Sunday, 24 March 2019

Report hails return of the first-time buyer

Report hails return of the first-time buyer

FIRST-time buyers are making up the biggest part of the property market for the first time in almost a quarter of a century, a new report has found.

Last year saw the number of first-time buyers reach 372,000 — accounting for the majority of home purchases for the first time since 1995, according to the latest Halifax First-Time Buyer Review.

The number of first-time buyers has gone up two per cent in the last 12 months, continuing an upward trend over the last seven years.

Although growth in 2018 was at a slower rate than 2017 (7.6 per cent) and 2016 (nine per cent), first-time buyers overall have increased by 92 per cent from an all-time low of 192,300 in 2008.

First-time buyers now account for just over 50 per cent of all house purchases with a mortgage — an increase from 38 per cent a decade ago.

Halifax data revealed that the average price paid for a typical first home has gone up by 39 per cent, from £153,030 in 2008, to £212,473 in 2018, and the average deposit has increased by 57 per cent from £21,133 to £33,252 over the same period.

The average deposit put down by a first-time buyer was 14 per cent of the purchase price in 2008 (£21,366), jumping dramatically to 20 per cent in 2009 — the highest over the last decade.

In 2018 the average deposit has come down to 15 per cent of the purchase price, although the average property price has continued to increase.

UK first-time buyers are putting down an average deposit of £32,841, with those in London stumping up an eye-watering £110,656, while those in Wales are paying the lowest average deposit of £16,449.

Terraced houses, closely followed by semi-detached properties have continued to be the first-time buyer’s home of choice over the past decade, making up two-thirds (67 per cent) of mortgages for first homes in 2018.

The average age of a first-time buyer in 2018 has remained at 31 — two years older than a decade ago. In London it has grown from 31 to 33 since 2008 — the oldest in the UK. The biggest increase in age was in Northern Ireland, up by three years from 28 to 31.

Halifax managing director Russell Galley said: “New buyers coming on to the ladder are vital for the overall wellbeing of the UK housing market, and the continued growth in first-time buyers shows healthy movement in this important area — despite a shortage of homes and the ongoing challenge of raising a deposit.

“Last year was the first year that first-time buyers accounted for the majority of the market since 1995, which shows that the factors reducing some of the associated costs — such as continued low mortgage rates and stamp duty – are supporting the increasing number of people taking their first step on to the property ladder.”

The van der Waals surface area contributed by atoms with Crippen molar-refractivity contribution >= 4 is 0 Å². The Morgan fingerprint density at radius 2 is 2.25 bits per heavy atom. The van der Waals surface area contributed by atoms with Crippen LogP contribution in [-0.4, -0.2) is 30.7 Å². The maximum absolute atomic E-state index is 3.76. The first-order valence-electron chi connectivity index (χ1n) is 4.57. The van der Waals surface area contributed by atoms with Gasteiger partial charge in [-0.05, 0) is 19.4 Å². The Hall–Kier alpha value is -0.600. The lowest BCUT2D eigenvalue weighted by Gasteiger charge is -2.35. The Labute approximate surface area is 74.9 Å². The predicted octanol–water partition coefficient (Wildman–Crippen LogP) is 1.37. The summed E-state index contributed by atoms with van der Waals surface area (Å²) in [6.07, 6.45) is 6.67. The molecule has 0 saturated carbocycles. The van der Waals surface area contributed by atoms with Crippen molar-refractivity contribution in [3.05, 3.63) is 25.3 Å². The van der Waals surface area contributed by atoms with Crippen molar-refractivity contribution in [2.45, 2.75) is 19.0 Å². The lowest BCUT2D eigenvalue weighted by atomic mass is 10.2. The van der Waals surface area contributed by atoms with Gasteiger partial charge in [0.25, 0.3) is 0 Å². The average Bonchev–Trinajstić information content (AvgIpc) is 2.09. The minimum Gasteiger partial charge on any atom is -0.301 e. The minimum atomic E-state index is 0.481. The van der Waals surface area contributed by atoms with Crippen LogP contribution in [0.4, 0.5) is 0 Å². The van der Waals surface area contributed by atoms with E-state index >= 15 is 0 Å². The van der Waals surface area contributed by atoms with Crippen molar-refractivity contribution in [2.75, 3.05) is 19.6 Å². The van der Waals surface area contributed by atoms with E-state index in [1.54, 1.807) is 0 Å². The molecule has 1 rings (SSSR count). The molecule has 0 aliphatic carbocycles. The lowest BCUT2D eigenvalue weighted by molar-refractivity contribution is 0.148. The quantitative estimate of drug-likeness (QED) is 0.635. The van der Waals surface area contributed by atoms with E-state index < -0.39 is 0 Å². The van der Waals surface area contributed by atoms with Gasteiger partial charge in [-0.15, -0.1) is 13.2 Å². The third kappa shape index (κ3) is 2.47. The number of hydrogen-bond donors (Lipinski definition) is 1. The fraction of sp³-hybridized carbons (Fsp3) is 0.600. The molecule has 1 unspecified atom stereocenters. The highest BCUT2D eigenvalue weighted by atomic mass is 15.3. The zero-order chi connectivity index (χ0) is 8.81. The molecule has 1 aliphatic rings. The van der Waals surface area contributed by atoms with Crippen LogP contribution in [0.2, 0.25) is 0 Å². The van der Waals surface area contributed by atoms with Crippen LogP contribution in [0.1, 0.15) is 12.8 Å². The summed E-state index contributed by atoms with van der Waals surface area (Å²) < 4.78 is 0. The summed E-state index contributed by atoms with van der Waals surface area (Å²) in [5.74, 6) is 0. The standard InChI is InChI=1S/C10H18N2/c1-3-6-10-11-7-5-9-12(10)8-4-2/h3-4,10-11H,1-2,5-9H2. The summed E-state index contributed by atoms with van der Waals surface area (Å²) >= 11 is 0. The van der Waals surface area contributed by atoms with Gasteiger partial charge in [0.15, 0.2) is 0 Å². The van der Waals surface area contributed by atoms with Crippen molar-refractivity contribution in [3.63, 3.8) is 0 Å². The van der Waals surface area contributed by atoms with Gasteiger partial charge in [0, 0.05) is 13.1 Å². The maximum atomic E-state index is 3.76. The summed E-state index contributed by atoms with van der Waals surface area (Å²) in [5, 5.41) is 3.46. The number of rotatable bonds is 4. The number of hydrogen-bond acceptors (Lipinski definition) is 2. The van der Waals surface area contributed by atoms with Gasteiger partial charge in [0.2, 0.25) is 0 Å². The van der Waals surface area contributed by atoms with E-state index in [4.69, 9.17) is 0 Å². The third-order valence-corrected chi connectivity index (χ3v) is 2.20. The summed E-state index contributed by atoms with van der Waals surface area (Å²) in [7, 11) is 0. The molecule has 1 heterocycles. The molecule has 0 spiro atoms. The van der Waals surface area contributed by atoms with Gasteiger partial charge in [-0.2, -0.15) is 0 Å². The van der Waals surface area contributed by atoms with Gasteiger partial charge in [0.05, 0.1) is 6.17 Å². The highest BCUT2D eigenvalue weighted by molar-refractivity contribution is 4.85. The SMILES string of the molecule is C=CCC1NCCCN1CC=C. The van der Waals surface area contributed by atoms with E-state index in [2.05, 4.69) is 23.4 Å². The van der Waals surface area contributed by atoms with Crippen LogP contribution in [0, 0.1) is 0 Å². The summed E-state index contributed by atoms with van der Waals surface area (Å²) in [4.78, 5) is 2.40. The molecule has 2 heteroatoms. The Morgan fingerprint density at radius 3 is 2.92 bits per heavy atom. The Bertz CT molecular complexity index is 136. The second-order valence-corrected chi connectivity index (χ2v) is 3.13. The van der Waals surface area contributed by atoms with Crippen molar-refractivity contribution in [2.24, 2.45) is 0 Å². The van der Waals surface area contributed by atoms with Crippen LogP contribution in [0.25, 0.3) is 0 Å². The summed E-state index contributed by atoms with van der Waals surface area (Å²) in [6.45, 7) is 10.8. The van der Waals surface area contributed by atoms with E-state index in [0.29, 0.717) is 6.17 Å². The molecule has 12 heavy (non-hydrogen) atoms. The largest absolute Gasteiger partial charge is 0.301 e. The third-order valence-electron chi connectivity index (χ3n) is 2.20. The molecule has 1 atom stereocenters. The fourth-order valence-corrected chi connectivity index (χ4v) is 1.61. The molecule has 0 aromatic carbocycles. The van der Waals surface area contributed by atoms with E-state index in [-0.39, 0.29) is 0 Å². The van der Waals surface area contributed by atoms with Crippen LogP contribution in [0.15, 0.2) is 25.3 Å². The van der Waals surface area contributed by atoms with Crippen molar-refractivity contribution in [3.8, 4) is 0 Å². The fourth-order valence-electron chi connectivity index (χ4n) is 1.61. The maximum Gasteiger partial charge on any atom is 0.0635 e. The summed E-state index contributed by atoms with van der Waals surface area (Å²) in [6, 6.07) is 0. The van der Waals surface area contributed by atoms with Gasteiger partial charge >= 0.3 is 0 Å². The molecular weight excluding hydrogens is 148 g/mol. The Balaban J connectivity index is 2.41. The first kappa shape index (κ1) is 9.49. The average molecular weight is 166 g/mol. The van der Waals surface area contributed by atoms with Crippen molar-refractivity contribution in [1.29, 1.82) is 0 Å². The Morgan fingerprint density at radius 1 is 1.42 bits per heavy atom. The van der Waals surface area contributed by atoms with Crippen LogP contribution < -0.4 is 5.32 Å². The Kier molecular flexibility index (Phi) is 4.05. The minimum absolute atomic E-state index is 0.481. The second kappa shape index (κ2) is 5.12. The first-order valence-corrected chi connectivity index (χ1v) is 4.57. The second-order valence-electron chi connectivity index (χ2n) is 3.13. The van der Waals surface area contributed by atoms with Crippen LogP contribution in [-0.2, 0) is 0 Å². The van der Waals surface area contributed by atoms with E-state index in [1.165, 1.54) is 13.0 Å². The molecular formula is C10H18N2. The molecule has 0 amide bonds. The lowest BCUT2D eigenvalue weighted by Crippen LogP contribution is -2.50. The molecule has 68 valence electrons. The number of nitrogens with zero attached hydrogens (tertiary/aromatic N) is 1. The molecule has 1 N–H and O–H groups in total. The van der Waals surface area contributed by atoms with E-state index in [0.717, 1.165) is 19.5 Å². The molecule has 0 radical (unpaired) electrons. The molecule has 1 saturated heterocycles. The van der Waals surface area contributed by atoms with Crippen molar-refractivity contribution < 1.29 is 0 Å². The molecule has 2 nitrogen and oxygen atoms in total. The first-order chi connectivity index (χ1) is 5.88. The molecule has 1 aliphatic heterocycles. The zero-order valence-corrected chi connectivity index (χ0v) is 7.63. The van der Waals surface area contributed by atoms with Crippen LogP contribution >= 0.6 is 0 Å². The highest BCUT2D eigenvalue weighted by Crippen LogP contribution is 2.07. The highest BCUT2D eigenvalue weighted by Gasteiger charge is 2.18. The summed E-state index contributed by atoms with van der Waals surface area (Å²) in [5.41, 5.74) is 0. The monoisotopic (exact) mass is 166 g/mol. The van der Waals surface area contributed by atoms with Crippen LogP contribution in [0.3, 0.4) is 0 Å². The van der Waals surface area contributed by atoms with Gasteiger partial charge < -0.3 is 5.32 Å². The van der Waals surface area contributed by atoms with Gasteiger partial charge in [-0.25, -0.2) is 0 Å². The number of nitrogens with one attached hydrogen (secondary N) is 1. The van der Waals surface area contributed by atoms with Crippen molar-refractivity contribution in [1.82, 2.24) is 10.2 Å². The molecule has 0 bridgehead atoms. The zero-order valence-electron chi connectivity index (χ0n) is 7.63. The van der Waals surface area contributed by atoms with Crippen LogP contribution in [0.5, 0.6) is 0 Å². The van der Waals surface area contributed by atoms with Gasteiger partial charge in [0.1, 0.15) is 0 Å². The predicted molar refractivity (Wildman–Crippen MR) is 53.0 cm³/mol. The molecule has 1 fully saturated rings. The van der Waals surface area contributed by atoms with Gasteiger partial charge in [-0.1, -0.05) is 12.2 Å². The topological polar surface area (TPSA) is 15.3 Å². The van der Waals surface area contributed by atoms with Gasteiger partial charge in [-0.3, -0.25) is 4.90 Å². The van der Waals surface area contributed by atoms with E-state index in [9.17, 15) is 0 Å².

While the numbers of first-time buyers have increased nationally, the number of first-time buyers in Scotland and Wales has fallen over the past year.

London and the South East have seen the fastest rise in average price paid and deposit put down by first-time buyers over the last five years.

However, the average price paid in London grew only by 1.4 per cent and the deposit fell by 1.4 per cent over the last 12 months.

This is in contrast to the 50 per cent growth in first-time buyer prices in London in the five years to 2018, compared to growth of 36 per cent nationally.

The highest rise in house prices for first-time buyers is in Northern Ireland, up 7.5 per cent in the last 12 months, although prices paid in Northern Ireland are still 16 per cent lower than in 2008, and the number of first-time buyers in the region has more than tripled over that time.

Deposits grew fastest over the last year in the East and West Midlands, the South West and East Anglia, reflecting the continued increase in prices for first-time buyer properties.

Meanwhile average deposits in Scotland, Wales and the northern regions in England fell by between two per cent and nine per cent, driven by a decrease in the average deposit as a percentage of the purchase price, combined with slower house price growth.

The top 10 most affordable local authority districts in the UK are all in the North West and Scotland. The most affordable are Pendle in Lancashire and Copeland in Cumbria, with an average property price of £88,852 (Pendle) and £110,930 (Copeland), 2.6 times the local average gross annual earnings.

The most affordable local authority district in Scotland is East Ayrshire with an average property price of £94,376 — three times the average gross annual earnings.

Of the 10 least affordable local authority districts, nine are in London. The least affordable is Brent where the average first-time buyer property price of £500,088 is 13.3 times the gross average annual earnings for that area.

Oxford has joined the top 10 list since 2017, where the average first-time buyer property price is £400,730 — 10.9 times the gross average annual earnings for that area.


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